[texhax] Achieving the optimum quality of rendering

Reinhard Kotucha reinhard.kotucha at web.de
Wed Mar 5 01:00:14 CET 2014

On 2014-03-04 at 19:30:40 +0100, Ulrike Fischer wrote:

 > Am Tue, 4 Mar 2014 02:41:45 +0100 schrieb Reinhard Kotucha:
 > >> In the final version, I would like the best possible quality of
 > >> rendering and I believe that to be a pdf file.
 > > For the final version I recommend to run latexmk.  Don't know
 > > whether latexmk is provided by MiKTeX, but you aren't forced to
 > > use MiKTeX.
 > latexmk is in miktex but you probably need an external perl to run
 > it. But I fail to see what impact latexmk should have on the
 > quality of the pdf output.

Ulrike, you only cited a tiny part of Keith's mail.  And it was too
late last night to answer his question more thoroughly.

Well, it has no impact on quality, of course.  However, I don't think
that two latex runs are enough, as Keith probably assumed, especially
if a bibliography and/or index is needed.  In order to make sure that
everything is correct before the document is submitted I recommended
latexmk.  I've seen documents with incorrect page numbers -- obviously
the author forgot the last run.

In order to preview the file while writing it, IMO it doesn't matter
which way to go.  I wouldn't even compile twice each time since it's
irrelevant whether page numbers in the TOC are correct while editing
complicated math formulas.  In this case it's more important that the
tool chain is fast.  Though it's a matter of fact that creating DVI is
faster than creating PDF I'm still convinced that TeXworks is a
better choice than TeXnicCenter due to its fast previewer.

As to quality: As others pointed out already, the biggest mistake one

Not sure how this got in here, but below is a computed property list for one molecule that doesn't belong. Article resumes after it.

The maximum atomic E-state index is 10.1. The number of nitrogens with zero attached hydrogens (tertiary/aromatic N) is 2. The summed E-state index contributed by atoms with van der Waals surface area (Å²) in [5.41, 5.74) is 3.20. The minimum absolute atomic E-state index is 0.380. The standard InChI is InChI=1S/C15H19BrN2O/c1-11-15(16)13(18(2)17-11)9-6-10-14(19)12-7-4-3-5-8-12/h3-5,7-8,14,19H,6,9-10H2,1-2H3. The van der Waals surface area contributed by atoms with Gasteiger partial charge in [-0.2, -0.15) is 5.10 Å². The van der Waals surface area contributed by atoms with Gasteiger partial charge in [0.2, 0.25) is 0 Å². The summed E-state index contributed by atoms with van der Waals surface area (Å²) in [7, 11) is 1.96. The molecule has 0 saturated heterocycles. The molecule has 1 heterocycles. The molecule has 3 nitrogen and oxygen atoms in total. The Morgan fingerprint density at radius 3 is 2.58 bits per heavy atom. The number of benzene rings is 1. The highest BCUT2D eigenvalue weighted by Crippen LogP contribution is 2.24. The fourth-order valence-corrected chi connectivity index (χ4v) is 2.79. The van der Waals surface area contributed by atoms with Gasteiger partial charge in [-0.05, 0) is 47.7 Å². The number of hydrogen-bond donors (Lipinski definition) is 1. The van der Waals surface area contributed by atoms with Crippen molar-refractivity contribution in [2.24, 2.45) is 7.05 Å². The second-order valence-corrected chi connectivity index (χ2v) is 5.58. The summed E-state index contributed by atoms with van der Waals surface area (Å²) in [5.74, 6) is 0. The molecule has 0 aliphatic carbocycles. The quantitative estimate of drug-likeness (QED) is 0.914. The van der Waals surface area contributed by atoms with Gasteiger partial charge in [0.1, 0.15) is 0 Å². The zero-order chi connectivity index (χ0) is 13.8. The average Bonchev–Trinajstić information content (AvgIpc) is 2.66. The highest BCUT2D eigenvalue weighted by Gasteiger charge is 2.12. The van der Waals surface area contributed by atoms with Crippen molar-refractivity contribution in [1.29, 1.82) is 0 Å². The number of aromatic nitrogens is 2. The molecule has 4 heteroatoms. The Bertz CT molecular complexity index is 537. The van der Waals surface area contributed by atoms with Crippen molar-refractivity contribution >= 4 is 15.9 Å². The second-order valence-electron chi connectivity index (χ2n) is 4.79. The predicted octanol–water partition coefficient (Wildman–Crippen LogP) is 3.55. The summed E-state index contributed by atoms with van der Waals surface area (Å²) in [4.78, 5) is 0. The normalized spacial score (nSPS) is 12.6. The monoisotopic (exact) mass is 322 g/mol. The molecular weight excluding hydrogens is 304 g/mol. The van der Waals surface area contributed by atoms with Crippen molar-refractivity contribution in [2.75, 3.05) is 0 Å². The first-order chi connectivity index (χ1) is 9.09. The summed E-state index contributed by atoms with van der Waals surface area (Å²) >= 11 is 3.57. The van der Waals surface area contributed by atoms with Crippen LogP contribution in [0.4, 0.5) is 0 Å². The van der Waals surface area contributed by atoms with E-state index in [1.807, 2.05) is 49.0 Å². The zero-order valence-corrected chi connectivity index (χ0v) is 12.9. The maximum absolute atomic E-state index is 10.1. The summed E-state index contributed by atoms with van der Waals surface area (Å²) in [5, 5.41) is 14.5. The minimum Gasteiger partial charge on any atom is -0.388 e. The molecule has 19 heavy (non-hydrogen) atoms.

can do is to convert vector graphics to bitmaps.  Bitmaps are only
good for photographs (JPEG) or for screen shots (PNG).  Vector
graphics can be converted from PostScript to PDF and vice versa
without loss of quality.

William Hammond mentioned a shell script which converts bitmap images
to PostScript or PDF.  It depends on ImageMagick and thus is quite
slow and creates files which are much larger than necessary.  And
shell scripts don't work on native Windows.

My favorite tool is sam2p.  It supports many bitmap formats, is very
fast, creates smaller files than any other tool, there is no loss of
quality, and is easy to use.  And as a command-line tool it can be
invoked by scripts.  It was written for TeX users in the first place.



sam2p is part of TeX Live and W32TeX.  Don't know about MiKTeX.

It's a pity that only very few TeX users are aware of this great tool.


Reinhard Kotucha                                      Phone: +49-511-3373112
Marschnerstr. 25
D-30167 Hannover                              mailto:reinhard.kotucha at web.de
Microsoft isn't the answer. Microsoft is the question, and the answer is NO.

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